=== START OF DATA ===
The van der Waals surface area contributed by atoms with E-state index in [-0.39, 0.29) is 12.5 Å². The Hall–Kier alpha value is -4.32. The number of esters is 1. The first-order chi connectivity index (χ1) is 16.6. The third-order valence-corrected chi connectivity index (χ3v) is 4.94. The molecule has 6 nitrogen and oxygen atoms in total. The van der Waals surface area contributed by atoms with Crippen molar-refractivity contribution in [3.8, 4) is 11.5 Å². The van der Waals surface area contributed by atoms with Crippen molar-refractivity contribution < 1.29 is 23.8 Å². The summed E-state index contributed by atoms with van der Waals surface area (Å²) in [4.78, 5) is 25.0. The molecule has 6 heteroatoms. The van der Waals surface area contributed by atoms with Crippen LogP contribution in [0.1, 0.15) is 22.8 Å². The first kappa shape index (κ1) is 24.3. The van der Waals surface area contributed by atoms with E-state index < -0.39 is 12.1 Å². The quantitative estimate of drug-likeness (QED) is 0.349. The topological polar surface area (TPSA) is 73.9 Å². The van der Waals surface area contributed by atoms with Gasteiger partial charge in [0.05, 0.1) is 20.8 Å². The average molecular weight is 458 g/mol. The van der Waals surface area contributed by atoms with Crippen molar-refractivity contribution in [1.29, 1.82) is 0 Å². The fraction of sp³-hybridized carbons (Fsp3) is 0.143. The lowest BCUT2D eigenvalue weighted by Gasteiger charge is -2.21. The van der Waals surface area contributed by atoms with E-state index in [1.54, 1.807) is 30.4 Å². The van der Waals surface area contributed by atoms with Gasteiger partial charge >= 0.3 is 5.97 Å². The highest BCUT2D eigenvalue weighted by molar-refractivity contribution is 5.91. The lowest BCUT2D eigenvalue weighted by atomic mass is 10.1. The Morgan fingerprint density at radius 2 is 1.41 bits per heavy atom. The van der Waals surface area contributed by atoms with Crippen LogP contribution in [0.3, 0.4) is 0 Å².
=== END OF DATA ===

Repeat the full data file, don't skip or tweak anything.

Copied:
The van der Waals surface area contributed by atoms with E-state index in [-0.39, 0.29) is 12.5 Å². The Hall–Kier alpha value is -4.32. The number of esters is 1. The first-order chi connectivity index (χ1) is 16.6. The third-order valence-corrected chi connectivity index (χ3v) is 4.94. The molecule has 6 nitrogen and oxygen atoms in total. The van der Waals surface area contributed by atoms with Crippen molar-refractivity contribution in [3.8, 4) is 11.5 Å². The van der Waals surface area contributed by atoms with Crippen molar-refractivity contribution < 1.29 is 23.8 Å². The summed E-state index contributed by atoms with van der Waals surface area (Å²) in [4.78, 5) is 25.0. The molecule has 6 heteroatoms. The van der Waals surface area contributed by atoms with Crippen LogP contribution in [0.1, 0.15) is 22.8 Å². The first kappa shape index (κ1) is 24.3. The van der Waals surface area contributed by atoms with E-state index < -0.39 is 12.1 Å². The quantitative estimate of drug-likeness (QED) is 0.349. The topological polar surface area (TPSA) is 73.9 Å². The van der Waals surface area contributed by atoms with Gasteiger partial charge in [0.05, 0.1) is 20.8 Å². The average molecular weight is 458 g/mol. The van der Waals surface area contributed by atoms with Crippen molar-refractivity contribution in [1.29, 1.82) is 0 Å². The fraction of sp³-hybridized carbons (Fsp3) is 0.143. The lowest BCUT2D eigenvalue weighted by Gasteiger charge is -2.21. The van der Waals surface area contributed by atoms with E-state index in [1.54, 1.807) is 30.4 Å². The van der Waals surface area contributed by atoms with Gasteiger partial charge >= 0.3 is 5.97 Å². The highest BCUT2D eigenvalue weighted by molar-refractivity contribution is 5.91. The lowest BCUT2D eigenvalue weighted by atomic mass is 10.1. The Morgan fingerprint density at radius 2 is 1.41 bits per heavy atom. The van der Waals surface area contributed by atoms with Crippen LogP contribution in [0.3, 0.4) is 0 Å².